In a report released last week, FreeAgent, a web accounting software package, revealed that an increasing number of start-up businesses are seeking alternative funding methods. Many microbusinesses are opting for self-funding rather than taking out small business loans. It is a revealing analysis of how new businesses, especially those set up in the wake of the 2008 financial crisis, are looking outside the box.
44% of those questioned said that they did not need any capital to set up in business. Many of these new businesses have been self-employed app developers, web designers, writers, artists, accountants, data entry administrators requiring only a computer and some basic software.
A similar number, some 43% of those questioned, said they had used their personal savings and cashed in other investments. But it is the figures for bank loans that showed the most startling changes. While 4% borrowed money from family or friends, 2% said they funded their business with credit cards; just 1% said they had applied to banks for business start-up loans.
The Benefits and Drawbacks of Self-Funding
The majority of new businesses do not need a lot of investment. It is possible with a little bit of life savings, depending on the nature of the business you are setting up. The main benefit is that there is no loan to pay back. Loans mean interest and often a pre-set agreed period to pay it back. This will be a significant cost to you just as you are getting started and you may need to use your personal savings to pay it off anyway. Financially, you will just be worse off.
In their favour, bank loans offer flexibility and peace of mind. Banks often offer a business package rather than just a loan. Depending on which bank, they may offer tax advice or the services of a free financial advisor. This is a major perk, one of the reasons that some people still prefer to take out a bank loan even when they already have the capital.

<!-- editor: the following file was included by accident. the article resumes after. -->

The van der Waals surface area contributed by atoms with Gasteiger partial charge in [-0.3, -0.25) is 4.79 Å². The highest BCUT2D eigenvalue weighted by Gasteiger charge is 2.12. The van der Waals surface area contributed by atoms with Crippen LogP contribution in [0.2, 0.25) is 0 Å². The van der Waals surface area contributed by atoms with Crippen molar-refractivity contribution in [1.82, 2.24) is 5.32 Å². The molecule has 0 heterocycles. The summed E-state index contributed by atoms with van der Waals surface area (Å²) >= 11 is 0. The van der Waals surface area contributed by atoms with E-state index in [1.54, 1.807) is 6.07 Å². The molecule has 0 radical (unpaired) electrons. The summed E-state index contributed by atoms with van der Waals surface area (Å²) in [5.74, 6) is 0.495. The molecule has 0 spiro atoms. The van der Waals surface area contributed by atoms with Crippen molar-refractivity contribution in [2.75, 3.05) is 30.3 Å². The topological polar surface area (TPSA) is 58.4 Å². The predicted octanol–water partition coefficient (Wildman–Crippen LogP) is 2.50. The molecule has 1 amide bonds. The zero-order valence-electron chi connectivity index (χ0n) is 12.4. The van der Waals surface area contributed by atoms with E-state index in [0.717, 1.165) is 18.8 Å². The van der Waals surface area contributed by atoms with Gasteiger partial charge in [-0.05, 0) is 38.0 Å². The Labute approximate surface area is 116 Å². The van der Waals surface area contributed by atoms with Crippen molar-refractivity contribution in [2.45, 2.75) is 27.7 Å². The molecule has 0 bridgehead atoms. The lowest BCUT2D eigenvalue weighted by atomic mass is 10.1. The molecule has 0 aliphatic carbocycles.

The Questions You Need to Ask Yourself
Before you decide whether to take out a bank loan or self-fund, you need to ask yourself some key questions about the nature of your new business.
Do I Really Need to Spend a Lot of Money?
For the majority of new microbusinesses, the answer will be “no”, especially for those whose businesses operate in the digital marketplace. Business consultancy, writing, web design, app design – you need very little in the way of investments, perhaps a few hundred pounds at most.
Could I Afford to Pay This Back At All?
There is no place for blind optimism when starting a business. You have to demonstrate that you have the capacity, not just to pay it back on time, but to pay it back at all. The bank will not necessarily want to see a comprehensive business plan, but they want to see that you can make money doing this – enough to live on and enough to cover your debts to them.
Do I Have Other Ways of Funding This?
A bank loan should never be the only form of funding to consider. Credit card cash advances are actually cheaper, and some offer long repayment periods of interest free with only a nominal admin fee (typically around 3-4%). Savings are another option, especially at a time when the interest rate is so low.
Maybe Crowdfunding is the Way To Go?
This modern method has had some success for some businesses. Rather like charitable donations, you ask people to “sponsor” you to set up your business and use that money as investment. They can give as little as £1. Funding from enough people can lead to a large amount of cash up front with no need to pay it back. However, when raising capital this way, you should offer your investors perks for doing so.